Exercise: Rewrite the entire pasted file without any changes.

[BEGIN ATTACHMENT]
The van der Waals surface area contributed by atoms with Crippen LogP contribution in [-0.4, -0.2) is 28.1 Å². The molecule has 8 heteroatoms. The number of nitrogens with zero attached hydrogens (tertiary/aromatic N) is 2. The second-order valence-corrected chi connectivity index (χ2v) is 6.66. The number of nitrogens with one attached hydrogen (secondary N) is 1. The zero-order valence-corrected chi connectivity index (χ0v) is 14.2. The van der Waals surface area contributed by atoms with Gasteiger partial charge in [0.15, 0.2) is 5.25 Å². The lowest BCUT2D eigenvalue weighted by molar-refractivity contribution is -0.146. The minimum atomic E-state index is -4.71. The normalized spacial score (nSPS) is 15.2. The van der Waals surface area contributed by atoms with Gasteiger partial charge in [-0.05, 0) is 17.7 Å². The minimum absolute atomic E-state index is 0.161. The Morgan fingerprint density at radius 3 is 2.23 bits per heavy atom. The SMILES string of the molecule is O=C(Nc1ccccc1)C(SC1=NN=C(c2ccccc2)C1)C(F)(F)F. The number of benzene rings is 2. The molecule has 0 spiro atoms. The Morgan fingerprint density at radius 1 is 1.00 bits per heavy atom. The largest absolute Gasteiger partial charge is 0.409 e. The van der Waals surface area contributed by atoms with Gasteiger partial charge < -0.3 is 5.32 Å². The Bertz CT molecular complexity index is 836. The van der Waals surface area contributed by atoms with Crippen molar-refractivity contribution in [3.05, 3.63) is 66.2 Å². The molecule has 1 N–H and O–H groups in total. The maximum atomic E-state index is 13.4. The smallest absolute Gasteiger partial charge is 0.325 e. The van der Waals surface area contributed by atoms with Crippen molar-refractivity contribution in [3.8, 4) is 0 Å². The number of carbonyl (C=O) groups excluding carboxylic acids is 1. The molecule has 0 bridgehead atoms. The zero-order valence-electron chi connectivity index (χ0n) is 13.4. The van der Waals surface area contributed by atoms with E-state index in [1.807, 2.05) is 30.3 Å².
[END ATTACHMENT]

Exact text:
The van der Waals surface area contributed by atoms with Crippen LogP contribution in [-0.4, -0.2) is 28.1 Å². The molecule has 8 heteroatoms. The number of nitrogens with zero attached hydrogens (tertiary/aromatic N) is 2. The second-order valence-corrected chi connectivity index (χ2v) is 6.66. The number of nitrogens with one attached hydrogen (secondary N) is 1. The zero-order valence-corrected chi connectivity index (χ0v) is 14.2. The van der Waals surface area contributed by atoms with Gasteiger partial charge in [0.15, 0.2) is 5.25 Å². The lowest BCUT2D eigenvalue weighted by molar-refractivity contribution is -0.146. The minimum atomic E-state index is -4.71. The normalized spacial score (nSPS) is 15.2. The van der Waals surface area contributed by atoms with Gasteiger partial charge in [-0.05, 0) is 17.7 Å². The minimum absolute atomic E-state index is 0.161. The Morgan fingerprint density at radius 3 is 2.23 bits per heavy atom. The SMILES string of the molecule is O=C(Nc1ccccc1)C(SC1=NN=C(c2ccccc2)C1)C(F)(F)F. The number of benzene rings is 2. The molecule has 0 spiro atoms. The Morgan fingerprint density at radius 1 is 1.00 bits per heavy atom. The largest absolute Gasteiger partial charge is 0.409 e. The van der Waals surface area contributed by atoms with Gasteiger partial charge < -0.3 is 5.32 Å². The Bertz CT molecular complexity index is 836. The van der Waals surface area contributed by atoms with Crippen molar-refractivity contribution in [3.05, 3.63) is 66.2 Å². The molecule has 1 N–H and O–H groups in total. The maximum atomic E-state index is 13.4. The smallest absolute Gasteiger partial charge is 0.325 e. The van der Waals surface area contributed by atoms with Crippen molar-refractivity contribution in [3.8, 4) is 0 Å². The number of carbonyl (C=O) groups excluding carboxylic acids is 1. The molecule has 0 bridgehead atoms. The zero-order valence-electron chi connectivity index (χ0n) is 13.4. The van der Waals surface area contributed by atoms with E-state index in [1.807, 2.05) is 30.3 Å².